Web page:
It goes without saying, I was thrilled. The positive reaction I received was overwhelming and many asked for the recipe. This was a problem since I’m a “that-looks-about-right” type cook and tend to throw things in a pot, disregarding my measuring cups. However, the food-blogging public has been very kind to me by way of recipe sharing and I set out to write it down.
So, welcome newcomers! Please note, though I post the occasional recipe, this is not a food blog and I tend to swear a lot. Hopefully, you’ll come back.
Roasted Garlic & Basil Pasta Sauce
This is a nice small batch for beginners or a good way to use up the last of your garden tomatoes
Yield: Approximately 8 cups (enough for about 2 quarts or 4 pints)
- 2 large red bell peppers
- Whole head garlic
- Olive oil
- 6lb tomatoes; I prefer to use Roma tomatoes, but use whatever you have on hand. Tomatoes with thick flesh and low juice are ideal.
- 1-2 large onions; diced small/medium
- 3 cloves garlic; minced
- 1 cup red wine; go for something like a robust Chianti and stay away from anything overtly fruity
- 1+ tbsp sugar
- 1/4 cup tbsp dried chopped basil; if this seems excessive, feel free to use less
- 1 tbsp dried chopped oregano
- Salt & pepper
- Bottled lemon juice; this is only to be used if you will be canning the sauce using the water bath method. If you are freezing the sauce or using a pressure canner, the lemon juice is omitted. More information will be given below.
- Roast peppers: Over a gas flame or under the broiler, roast the peppers until skin has blistered and turned black. Place in a paper bag and close the top or in a bowl and cover with plastic wrap; the captured steam helps loosen the skin. Set aside.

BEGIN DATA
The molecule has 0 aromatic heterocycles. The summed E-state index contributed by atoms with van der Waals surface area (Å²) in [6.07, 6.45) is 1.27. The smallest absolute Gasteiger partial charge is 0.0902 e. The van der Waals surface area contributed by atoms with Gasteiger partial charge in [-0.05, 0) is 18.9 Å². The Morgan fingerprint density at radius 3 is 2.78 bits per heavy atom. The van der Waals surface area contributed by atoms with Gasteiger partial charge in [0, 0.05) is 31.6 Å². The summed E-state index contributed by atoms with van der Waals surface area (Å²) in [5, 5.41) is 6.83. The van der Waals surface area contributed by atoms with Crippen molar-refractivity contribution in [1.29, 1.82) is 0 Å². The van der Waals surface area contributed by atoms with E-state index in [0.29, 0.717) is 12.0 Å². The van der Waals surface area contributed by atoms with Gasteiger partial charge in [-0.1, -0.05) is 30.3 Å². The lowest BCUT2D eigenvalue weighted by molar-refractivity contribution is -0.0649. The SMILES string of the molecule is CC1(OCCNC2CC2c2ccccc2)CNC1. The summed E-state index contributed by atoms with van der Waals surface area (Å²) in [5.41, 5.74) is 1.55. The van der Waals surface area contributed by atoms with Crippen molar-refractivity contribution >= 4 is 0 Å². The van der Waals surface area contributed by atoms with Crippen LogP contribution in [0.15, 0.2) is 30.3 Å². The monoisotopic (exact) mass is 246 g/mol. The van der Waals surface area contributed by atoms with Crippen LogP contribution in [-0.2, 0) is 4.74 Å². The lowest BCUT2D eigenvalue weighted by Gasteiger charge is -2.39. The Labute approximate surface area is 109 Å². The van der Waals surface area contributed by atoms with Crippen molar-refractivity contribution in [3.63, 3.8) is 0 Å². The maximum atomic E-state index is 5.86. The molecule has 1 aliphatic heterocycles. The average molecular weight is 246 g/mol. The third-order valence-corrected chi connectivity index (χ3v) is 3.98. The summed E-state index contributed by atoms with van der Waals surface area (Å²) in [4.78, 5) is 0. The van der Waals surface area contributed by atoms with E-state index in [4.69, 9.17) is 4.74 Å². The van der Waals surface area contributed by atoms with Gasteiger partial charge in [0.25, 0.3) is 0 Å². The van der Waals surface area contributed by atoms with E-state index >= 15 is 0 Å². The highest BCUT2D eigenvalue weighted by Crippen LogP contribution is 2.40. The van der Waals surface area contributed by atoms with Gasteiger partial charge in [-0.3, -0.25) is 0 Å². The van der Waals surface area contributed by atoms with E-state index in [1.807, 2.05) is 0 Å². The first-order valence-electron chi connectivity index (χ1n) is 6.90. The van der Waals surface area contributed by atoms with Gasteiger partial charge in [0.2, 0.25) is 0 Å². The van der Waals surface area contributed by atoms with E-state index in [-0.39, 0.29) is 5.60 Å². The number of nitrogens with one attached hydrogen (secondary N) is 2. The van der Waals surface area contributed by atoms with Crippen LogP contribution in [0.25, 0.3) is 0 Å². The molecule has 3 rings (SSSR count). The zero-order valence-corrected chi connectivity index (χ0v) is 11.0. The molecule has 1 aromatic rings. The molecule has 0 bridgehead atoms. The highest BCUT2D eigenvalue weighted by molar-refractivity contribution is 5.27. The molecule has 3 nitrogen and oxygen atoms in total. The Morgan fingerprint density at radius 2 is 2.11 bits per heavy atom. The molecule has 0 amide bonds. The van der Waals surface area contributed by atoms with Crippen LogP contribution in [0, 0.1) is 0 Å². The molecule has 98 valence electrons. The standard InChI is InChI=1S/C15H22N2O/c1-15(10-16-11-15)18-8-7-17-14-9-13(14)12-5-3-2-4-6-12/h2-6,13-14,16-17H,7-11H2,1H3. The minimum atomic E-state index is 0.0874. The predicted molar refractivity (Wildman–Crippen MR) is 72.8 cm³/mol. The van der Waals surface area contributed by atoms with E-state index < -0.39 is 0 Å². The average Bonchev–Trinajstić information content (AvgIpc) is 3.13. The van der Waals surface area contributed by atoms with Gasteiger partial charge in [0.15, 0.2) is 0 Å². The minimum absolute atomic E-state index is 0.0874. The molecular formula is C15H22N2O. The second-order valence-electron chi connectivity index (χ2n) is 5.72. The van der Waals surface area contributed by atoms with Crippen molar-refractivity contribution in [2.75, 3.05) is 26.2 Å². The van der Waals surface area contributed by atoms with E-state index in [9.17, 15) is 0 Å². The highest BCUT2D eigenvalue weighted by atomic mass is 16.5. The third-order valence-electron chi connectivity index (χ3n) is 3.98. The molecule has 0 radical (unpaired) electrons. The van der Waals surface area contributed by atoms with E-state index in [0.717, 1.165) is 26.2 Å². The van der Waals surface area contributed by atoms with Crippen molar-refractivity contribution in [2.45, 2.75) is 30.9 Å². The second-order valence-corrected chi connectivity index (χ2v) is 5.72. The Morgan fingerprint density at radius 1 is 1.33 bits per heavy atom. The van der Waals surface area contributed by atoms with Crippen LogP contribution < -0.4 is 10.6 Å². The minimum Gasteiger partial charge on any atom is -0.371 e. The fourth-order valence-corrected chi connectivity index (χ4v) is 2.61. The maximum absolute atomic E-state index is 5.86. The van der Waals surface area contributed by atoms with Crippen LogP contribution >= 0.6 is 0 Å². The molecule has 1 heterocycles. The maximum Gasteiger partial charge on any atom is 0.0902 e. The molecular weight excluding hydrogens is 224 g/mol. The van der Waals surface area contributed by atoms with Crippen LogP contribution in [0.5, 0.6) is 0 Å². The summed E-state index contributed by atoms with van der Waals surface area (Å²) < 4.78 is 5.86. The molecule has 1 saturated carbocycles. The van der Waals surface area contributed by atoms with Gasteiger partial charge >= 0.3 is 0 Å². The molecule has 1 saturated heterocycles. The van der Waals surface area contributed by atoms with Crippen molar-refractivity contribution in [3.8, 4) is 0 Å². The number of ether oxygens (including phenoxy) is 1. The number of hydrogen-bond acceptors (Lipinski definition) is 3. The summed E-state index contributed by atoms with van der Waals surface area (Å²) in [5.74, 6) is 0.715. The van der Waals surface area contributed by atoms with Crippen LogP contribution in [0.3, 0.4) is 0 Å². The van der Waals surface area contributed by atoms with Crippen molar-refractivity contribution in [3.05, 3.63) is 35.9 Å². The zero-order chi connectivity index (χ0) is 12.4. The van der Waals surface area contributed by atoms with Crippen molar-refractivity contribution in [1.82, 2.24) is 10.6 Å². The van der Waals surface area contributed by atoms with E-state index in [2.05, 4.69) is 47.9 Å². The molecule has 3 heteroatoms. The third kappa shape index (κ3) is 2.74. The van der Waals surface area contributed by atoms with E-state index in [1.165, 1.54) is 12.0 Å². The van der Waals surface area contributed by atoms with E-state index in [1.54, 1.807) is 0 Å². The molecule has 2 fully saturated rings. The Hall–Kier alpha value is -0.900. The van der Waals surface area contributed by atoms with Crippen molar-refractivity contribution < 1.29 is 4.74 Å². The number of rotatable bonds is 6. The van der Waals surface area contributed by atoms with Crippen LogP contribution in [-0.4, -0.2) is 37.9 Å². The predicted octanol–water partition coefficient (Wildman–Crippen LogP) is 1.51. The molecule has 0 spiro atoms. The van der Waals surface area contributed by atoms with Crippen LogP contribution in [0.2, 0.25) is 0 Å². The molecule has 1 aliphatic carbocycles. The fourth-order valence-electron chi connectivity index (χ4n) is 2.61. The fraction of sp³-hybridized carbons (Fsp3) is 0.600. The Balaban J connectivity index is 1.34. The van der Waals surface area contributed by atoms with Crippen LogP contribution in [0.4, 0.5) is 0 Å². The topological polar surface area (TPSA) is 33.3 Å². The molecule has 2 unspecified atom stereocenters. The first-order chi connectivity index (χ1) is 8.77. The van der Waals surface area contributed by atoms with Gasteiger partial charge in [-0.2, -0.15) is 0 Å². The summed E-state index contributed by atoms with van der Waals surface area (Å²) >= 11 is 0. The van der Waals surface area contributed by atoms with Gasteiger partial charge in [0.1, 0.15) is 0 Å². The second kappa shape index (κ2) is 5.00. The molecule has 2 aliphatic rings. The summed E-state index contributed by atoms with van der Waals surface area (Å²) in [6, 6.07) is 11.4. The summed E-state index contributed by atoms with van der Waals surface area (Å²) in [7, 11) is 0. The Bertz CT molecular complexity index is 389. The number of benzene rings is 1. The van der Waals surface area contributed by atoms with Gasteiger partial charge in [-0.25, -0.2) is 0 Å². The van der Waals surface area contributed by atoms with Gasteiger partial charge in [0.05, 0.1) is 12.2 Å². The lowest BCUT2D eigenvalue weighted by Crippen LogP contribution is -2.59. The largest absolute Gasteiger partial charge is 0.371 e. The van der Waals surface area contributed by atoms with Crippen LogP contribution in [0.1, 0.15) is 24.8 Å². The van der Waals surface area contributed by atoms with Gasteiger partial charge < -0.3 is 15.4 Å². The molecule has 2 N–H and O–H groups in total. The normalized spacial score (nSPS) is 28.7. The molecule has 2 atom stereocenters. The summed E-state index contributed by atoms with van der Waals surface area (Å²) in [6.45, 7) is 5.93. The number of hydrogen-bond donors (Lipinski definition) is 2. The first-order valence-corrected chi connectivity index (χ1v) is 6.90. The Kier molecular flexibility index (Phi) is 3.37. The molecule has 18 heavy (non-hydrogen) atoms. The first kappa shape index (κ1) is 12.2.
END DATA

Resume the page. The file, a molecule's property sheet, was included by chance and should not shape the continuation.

- Roast garlic: Heat oven to 350°F. Remove any loose flakes of skin from the head of garlic and slice off the top; revealing most of the cloves. Rub a scant amount of olive oil on the palms of your hands and then rub your hands over garlic. Wrap in a piece of foil and roast for 1 hour
- Prepare tomatoes: Fill a large non-reactive pot halfway with water, bring to a boil and nearby, fill a large bowl with ice water. Score an “X” in the bottom of each tomato with a sharp paring knife. Boil tomatoes for about a minute, remove with a slotted spoon and then plop them into the ice water. Once they are cool enough to handle, peel and discard (compost!) skins, using the paring knife to loosen stubborn areas. Add more ice to bowl as needed to keep water cold. Dump water from the pot and return to stove. Roughly chop tomatoes (for Romas, I usually chop in half or into thirds) and give a gentle squeeze to remove seeds. Some people are very diligent about removing the seeds. Me – not so much. I try to get as many as I can, but because I’ll be cooking the tomatoes for a long time, the bitterness of the seeds fades. Return chopped tomatoes to pot.
- Cook: Remove skins, cores and seeds from peppers. Roughly chop and add to pot. Add onion, minced garlic, wine and 1 tbsp sugar. Bring to a boil, then reduce heat, cover and simmer for 1 hour, stirring occasionally. During this time the garlic should finish roasting. Remove it from the foil and when cool enough to handle, squeeze the cloves right into the pot.